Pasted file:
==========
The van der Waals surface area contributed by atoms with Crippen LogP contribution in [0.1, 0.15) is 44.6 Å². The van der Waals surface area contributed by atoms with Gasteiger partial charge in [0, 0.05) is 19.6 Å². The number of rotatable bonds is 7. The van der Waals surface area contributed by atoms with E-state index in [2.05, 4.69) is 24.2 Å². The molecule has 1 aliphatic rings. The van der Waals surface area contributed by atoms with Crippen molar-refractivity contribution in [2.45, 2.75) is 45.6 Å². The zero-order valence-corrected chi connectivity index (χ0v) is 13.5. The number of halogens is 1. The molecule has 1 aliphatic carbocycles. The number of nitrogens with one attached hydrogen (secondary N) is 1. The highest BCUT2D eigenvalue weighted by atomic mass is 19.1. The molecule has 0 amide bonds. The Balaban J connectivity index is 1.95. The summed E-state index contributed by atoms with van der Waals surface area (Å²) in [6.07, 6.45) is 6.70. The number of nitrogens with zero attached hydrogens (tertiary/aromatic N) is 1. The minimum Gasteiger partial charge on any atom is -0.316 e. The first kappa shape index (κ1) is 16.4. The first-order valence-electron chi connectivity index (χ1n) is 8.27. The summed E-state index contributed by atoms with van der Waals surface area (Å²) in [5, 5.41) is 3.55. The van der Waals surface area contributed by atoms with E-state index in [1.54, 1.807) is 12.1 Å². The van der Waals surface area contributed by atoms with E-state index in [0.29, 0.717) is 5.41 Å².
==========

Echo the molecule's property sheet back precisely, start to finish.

The van der Waals surface area contributed by atoms with Crippen LogP contribution in [0.1, 0.15) is 44.6 Å². The van der Waals surface area contributed by atoms with Gasteiger partial charge in [0, 0.05) is 19.6 Å². The number of rotatable bonds is 7. The van der Waals surface area contributed by atoms with E-state index in [2.05, 4.69) is 24.2 Å². The molecule has 1 aliphatic rings. The van der Waals surface area contributed by atoms with Crippen molar-refractivity contribution in [2.45, 2.75) is 45.6 Å². The zero-order valence-corrected chi connectivity index (χ0v) is 13.5. The number of halogens is 1. The molecule has 1 aliphatic carbocycles. The number of nitrogens with one attached hydrogen (secondary N) is 1. The highest BCUT2D eigenvalue weighted by atomic mass is 19.1. The molecule has 0 amide bonds. The Balaban J connectivity index is 1.95. The summed E-state index contributed by atoms with van der Waals surface area (Å²) in [6.07, 6.45) is 6.70. The number of nitrogens with zero attached hydrogens (tertiary/aromatic N) is 1. The minimum Gasteiger partial charge on any atom is -0.316 e. The first kappa shape index (κ1) is 16.4. The first-order valence-electron chi connectivity index (χ1n) is 8.27. The summed E-state index contributed by atoms with van der Waals surface area (Å²) in [5, 5.41) is 3.55. The van der Waals surface area contributed by atoms with E-state index in [1.54, 1.807) is 12.1 Å². The van der Waals surface area contributed by atoms with E-state index in [0.29, 0.717) is 5.41 Å².